Kurds declare federal region in Syria (Page 14)

a)     International

a)     Syria crisis

b)     Islamic State (IS)

c)     Kurdish forces

a)     Syrias Kurds declared a federal region in areas under their control in the north of the conflict-hit country, but both the govt and an opposition coalition rejected the move. The announcement is likely to anger neighbouring Turkey and has complicated peace talks in Geneva aimed at ending the five-year civil war.

b)     The US (a key backer of Kurdish fighters in the battle against the IS) has also warned that it would not recognise any self-ruled Kurdish region within Syria.

c)     More than 150 delegates from Kurdish, Arab, Assyrian and other parties meeting in Syria agreed to create a federal system unifying territory run by Kurds across several Syrian provinces.

d)     Kurdish parties already operate a system of three autonomous administrations in Syrias north, with independent police forces and schools. The three cantons stretch along Syrias northern border with Turkey and are known as Afrin and Kobani (both in Aleppo province) and Jazire in Hasakeh province.

e)     The new federal system is expected to centralise governance in the three cantons under elected councils.

5.

Be bold in revisiting the sedition law (Page 10)

a)     National

b)     Polity

a)     Sedition law

b)     Section 124-A of the IPC

 

a)     The govts admission in Parliament that the present definition of sedition in the Indian Penal Code is too wide and requires reconsideration, is the first indication that the fallout of the Kanhaiya Kumar episode has had a chastening effect on the ruling party.

b)     Further, legal luminaries had pointed out that the essential ingredient of sedition (an imminent threat to public order) was absent in the case. Opinion is growing that the relevant provision (Section 124-A) has no place on the statute book.

c)     Minister of State for Home Kiren Rijiju made a pointed reference to concerns that the definition of sedition was very wide. He recalled that the Law Commission in its 42nd Report had rejected the idea of repealing the section altogether.

d)     A look at the 1971 report shows that in fact it wanted to expand the term relating to exciting disaffection towards the government established by law to cover disaffection towards the Constitution, Parliament, the government and legislatures of the States, and the administration of justice.

e)     In penal law, vague and over-broad definitions of offences often result in mindless prosecutions based merely on the wording of the act that seems to allow both provocative and innocuous speeches to be treated as equally criminal.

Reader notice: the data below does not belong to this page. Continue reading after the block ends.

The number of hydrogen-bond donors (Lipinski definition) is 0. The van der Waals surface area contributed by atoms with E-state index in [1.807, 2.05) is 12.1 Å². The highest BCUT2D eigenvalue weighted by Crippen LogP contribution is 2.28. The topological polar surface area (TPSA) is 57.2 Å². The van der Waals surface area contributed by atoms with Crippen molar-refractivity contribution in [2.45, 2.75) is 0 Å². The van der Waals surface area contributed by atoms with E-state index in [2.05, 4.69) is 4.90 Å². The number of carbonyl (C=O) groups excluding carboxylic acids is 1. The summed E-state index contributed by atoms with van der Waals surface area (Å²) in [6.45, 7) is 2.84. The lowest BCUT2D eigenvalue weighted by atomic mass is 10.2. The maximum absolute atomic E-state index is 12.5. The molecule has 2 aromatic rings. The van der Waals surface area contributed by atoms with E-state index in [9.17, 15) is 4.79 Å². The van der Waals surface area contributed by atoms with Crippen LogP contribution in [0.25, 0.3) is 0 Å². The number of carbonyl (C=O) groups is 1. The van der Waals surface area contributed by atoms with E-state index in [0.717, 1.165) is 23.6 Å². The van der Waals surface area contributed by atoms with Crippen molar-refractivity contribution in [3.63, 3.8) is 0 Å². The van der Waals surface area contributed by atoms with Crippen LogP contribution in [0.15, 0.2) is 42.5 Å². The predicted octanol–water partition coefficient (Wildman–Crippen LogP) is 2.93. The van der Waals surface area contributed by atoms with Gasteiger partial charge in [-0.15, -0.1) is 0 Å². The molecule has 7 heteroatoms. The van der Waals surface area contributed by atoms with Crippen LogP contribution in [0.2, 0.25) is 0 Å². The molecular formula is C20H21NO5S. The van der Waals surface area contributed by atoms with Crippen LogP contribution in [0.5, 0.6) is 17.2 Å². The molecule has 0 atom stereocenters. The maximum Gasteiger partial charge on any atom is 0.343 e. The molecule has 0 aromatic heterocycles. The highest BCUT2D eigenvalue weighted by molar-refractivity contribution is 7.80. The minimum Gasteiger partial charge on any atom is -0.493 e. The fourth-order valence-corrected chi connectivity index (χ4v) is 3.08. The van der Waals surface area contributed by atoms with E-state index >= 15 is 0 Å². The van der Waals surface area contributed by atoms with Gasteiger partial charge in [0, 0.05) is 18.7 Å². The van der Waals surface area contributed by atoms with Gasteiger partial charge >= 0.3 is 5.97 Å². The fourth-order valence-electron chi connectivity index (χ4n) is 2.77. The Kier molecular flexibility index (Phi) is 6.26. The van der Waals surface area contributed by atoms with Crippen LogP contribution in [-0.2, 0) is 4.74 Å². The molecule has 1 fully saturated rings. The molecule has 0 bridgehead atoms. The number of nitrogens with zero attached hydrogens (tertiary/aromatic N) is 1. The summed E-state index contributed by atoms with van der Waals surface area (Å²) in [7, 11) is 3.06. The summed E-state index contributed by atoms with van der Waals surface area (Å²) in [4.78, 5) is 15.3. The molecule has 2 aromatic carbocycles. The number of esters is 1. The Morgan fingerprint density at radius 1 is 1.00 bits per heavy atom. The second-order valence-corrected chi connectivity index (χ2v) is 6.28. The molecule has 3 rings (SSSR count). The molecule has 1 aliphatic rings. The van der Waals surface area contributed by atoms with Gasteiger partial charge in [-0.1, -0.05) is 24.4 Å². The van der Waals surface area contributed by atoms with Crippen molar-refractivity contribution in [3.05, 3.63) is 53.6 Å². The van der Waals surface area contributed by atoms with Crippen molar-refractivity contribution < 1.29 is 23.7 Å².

f)     While upholding sedition as an offence that fell under the public order restriction on free speech, Supreme Court ruled that it ought to be invoked only if a particular speech or action had a pernicious tendency to create public disorder.

g)     Words such as excites or attempts to excite disaffection or brings into or attempts to bring into hatred or contempt are unacceptably vague, and the further explanation that disaffection includes disloyalty and all feelings of enmity compounds the problem.

h)     The Law Commission should take into account recent developments, especially the flagrant instances of misuse of sedition law and the tendency to invoke it against those involved in strident forms of political dissent and scathing criticism of governments.

6.

Privacy is a fundamental right (Page 10)

a)     National

b)     Polity

a)     Aadhaar Bill

b)     Right to privacy

c)     Fundamental rights

a)     The Central government has forced the Aadhaar Bill through Parliament in a week. Aadhaar has had an invasive and controversial presence well before the governments attempt to legitimise it. It has been challenged before the Supreme Court, and in defending it, our Attorney General (funded by our taxes) has argued that we have no right to privacy.

b)    There are extensive threats to privacy contained within this legislation, which seeks to institutionalise an extensive, pervasive database that links multiple other databases containing our personal information. It is unconscionable for govt to pass the Aadhaar Bill with no public consultation about the sort of privacy safeguards that are necessary for such a database.

c)     It is truly unfortunate that the privacy debate in India is circling back to its initial stages in 1948-49. While drafting the Constitution, amendments were moved to insert safeguards against search and seizure within the fundamental rights chapter.

d)   Dr. B.R. Ambedkar pointed out that these safeguards were already provided by the Code of Criminal Procedure but he agreed that adding them to the Constitution would make it impossible for the legislature to tamper with them.